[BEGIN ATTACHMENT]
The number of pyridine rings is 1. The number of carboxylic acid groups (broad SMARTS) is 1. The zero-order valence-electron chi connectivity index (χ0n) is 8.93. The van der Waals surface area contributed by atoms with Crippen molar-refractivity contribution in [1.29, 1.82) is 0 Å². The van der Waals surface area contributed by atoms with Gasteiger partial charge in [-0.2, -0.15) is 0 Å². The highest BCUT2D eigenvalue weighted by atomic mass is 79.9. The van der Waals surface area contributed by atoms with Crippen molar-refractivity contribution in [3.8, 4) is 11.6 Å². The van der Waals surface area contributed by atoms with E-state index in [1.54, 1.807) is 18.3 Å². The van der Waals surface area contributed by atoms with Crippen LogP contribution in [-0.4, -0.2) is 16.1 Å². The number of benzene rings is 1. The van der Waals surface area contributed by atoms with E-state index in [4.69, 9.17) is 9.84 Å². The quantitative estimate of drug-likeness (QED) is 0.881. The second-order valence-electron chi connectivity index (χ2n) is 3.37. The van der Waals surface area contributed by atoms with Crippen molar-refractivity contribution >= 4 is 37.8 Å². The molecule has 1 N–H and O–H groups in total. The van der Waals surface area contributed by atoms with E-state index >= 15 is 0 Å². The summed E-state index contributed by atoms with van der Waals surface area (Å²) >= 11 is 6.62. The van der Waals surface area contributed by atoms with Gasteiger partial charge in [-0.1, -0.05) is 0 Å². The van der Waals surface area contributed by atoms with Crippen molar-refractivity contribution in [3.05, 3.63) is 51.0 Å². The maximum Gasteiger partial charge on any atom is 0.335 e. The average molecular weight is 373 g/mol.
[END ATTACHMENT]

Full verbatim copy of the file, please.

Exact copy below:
The number of pyridine rings is 1. The number of carboxylic acid groups (broad SMARTS) is 1. The zero-order valence-electron chi connectivity index (χ0n) is 8.93. The van der Waals surface area contributed by atoms with Crippen molar-refractivity contribution in [1.29, 1.82) is 0 Å². The van der Waals surface area contributed by atoms with Gasteiger partial charge in [-0.2, -0.15) is 0 Å². The highest BCUT2D eigenvalue weighted by atomic mass is 79.9. The van der Waals surface area contributed by atoms with Crippen molar-refractivity contribution in [3.8, 4) is 11.6 Å². The van der Waals surface area contributed by atoms with E-state index in [1.54, 1.807) is 18.3 Å². The van der Waals surface area contributed by atoms with Crippen LogP contribution in [-0.4, -0.2) is 16.1 Å². The number of benzene rings is 1. The van der Waals surface area contributed by atoms with E-state index in [4.69, 9.17) is 9.84 Å². The quantitative estimate of drug-likeness (QED) is 0.881. The second-order valence-electron chi connectivity index (χ2n) is 3.37. The van der Waals surface area contributed by atoms with Crippen molar-refractivity contribution >= 4 is 37.8 Å². The molecule has 1 N–H and O–H groups in total. The van der Waals surface area contributed by atoms with E-state index >= 15 is 0 Å². The summed E-state index contributed by atoms with van der Waals surface area (Å²) >= 11 is 6.62. The van der Waals surface area contributed by atoms with Gasteiger partial charge in [-0.1, -0.05) is 0 Å². The van der Waals surface area contributed by atoms with Crippen molar-refractivity contribution in [3.05, 3.63) is 51.0 Å². The maximum Gasteiger partial charge on any atom is 0.335 e. The average molecular weight is 373 g/mol.